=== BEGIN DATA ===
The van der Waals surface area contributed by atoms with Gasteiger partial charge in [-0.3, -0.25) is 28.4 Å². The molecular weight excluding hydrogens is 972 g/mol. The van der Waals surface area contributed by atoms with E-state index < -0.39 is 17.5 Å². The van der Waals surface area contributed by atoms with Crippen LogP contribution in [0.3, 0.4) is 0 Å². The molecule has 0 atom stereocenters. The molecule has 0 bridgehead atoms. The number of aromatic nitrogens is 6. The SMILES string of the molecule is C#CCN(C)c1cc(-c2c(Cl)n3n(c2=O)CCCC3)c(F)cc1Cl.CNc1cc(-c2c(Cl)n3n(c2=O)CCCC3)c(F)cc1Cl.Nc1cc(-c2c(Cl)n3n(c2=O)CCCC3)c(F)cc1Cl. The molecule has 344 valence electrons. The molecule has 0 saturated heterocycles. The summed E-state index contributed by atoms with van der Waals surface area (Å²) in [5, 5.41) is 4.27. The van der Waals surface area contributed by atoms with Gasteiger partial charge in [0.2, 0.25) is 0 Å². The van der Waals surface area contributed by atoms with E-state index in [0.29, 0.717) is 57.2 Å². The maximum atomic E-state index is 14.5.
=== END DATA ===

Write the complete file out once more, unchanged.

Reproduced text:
The van der Waals surface area contributed by atoms with Gasteiger partial charge in [-0.3, -0.25) is 28.4 Å². The molecular weight excluding hydrogens is 972 g/mol. The van der Waals surface area contributed by atoms with E-state index < -0.39 is 17.5 Å². The van der Waals surface area contributed by atoms with Crippen LogP contribution in [0.3, 0.4) is 0 Å². The molecule has 0 atom stereocenters. The molecule has 0 bridgehead atoms. The number of aromatic nitrogens is 6. The SMILES string of the molecule is C#CCN(C)c1cc(-c2c(Cl)n3n(c2=O)CCCC3)c(F)cc1Cl.CNc1cc(-c2c(Cl)n3n(c2=O)CCCC3)c(F)cc1Cl.Nc1cc(-c2c(Cl)n3n(c2=O)CCCC3)c(F)cc1Cl. The molecule has 344 valence electrons. The molecule has 0 saturated heterocycles. The summed E-state index contributed by atoms with van der Waals surface area (Å²) in [5, 5.41) is 4.27. The van der Waals surface area contributed by atoms with Gasteiger partial charge in [0.2, 0.25) is 0 Å². The van der Waals surface area contributed by atoms with E-state index in [0.29, 0.717) is 57.2 Å². The maximum atomic E-state index is 14.5.